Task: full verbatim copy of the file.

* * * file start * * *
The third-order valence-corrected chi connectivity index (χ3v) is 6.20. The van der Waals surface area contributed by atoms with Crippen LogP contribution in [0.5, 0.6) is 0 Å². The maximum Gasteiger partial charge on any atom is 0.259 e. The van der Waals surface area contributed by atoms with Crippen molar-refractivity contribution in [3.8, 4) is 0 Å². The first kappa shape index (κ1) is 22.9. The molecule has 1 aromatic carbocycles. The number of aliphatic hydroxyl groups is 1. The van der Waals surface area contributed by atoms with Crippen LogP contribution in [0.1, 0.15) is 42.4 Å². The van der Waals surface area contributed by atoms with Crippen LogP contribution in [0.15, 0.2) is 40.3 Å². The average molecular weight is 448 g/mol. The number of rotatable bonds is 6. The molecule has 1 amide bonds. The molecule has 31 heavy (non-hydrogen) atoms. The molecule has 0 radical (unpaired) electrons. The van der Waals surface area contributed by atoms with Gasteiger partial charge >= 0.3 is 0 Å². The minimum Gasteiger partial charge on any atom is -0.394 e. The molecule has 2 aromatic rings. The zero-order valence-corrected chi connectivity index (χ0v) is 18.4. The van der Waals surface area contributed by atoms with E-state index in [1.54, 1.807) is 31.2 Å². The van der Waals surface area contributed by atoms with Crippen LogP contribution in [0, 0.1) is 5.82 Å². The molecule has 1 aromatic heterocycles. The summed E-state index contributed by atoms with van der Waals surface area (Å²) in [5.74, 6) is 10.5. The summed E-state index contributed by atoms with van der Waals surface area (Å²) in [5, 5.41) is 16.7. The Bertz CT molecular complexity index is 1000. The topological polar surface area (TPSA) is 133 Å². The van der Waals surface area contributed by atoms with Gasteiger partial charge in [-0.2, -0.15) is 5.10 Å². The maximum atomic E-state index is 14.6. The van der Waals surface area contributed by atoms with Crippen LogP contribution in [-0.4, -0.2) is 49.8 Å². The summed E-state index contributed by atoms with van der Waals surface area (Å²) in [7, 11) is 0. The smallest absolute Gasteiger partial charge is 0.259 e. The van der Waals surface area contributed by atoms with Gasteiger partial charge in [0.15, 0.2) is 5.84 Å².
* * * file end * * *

The third-order valence-corrected chi connectivity index (χ3v) is 6.20. The van der Waals surface area contributed by atoms with Crippen LogP contribution in [0.5, 0.6) is 0 Å². The maximum Gasteiger partial charge on any atom is 0.259 e. The van der Waals surface area contributed by atoms with Crippen molar-refractivity contribution in [3.8, 4) is 0 Å². The first kappa shape index (κ1) is 22.9. The molecule has 1 aromatic carbocycles. The number of aliphatic hydroxyl groups is 1. The van der Waals surface area contributed by atoms with Crippen LogP contribution in [0.1, 0.15) is 42.4 Å². The van der Waals surface area contributed by atoms with Crippen LogP contribution in [0.15, 0.2) is 40.3 Å². The average molecular weight is 448 g/mol. The number of rotatable bonds is 6. The molecule has 1 amide bonds. The molecule has 31 heavy (non-hydrogen) atoms. The molecule has 0 radical (unpaired) electrons. The van der Waals surface area contributed by atoms with Gasteiger partial charge >= 0.3 is 0 Å². The minimum Gasteiger partial charge on any atom is -0.394 e. The molecule has 2 aromatic rings. The zero-order valence-corrected chi connectivity index (χ0v) is 18.4. The van der Waals surface area contributed by atoms with E-state index in [1.54, 1.807) is 31.2 Å². The van der Waals surface area contributed by atoms with Crippen LogP contribution in [0, 0.1) is 5.82 Å². The molecule has 1 aromatic heterocycles. The summed E-state index contributed by atoms with van der Waals surface area (Å²) in [5.74, 6) is 10.5. The summed E-state index contributed by atoms with van der Waals surface area (Å²) in [5, 5.41) is 16.7. The Bertz CT molecular complexity index is 1000. The topological polar surface area (TPSA) is 133 Å². The van der Waals surface area contributed by atoms with Gasteiger partial charge in [-0.2, -0.15) is 5.10 Å². The maximum atomic E-state index is 14.6. The van der Waals surface area contributed by atoms with Crippen LogP contribution in [-0.4, -0.2) is 49.8 Å². The summed E-state index contributed by atoms with van der Waals surface area (Å²) in [7, 11) is 0. The smallest absolute Gasteiger partial charge is 0.259 e. The van der Waals surface area contributed by atoms with Gasteiger partial charge in [0.15, 0.2) is 5.84 Å².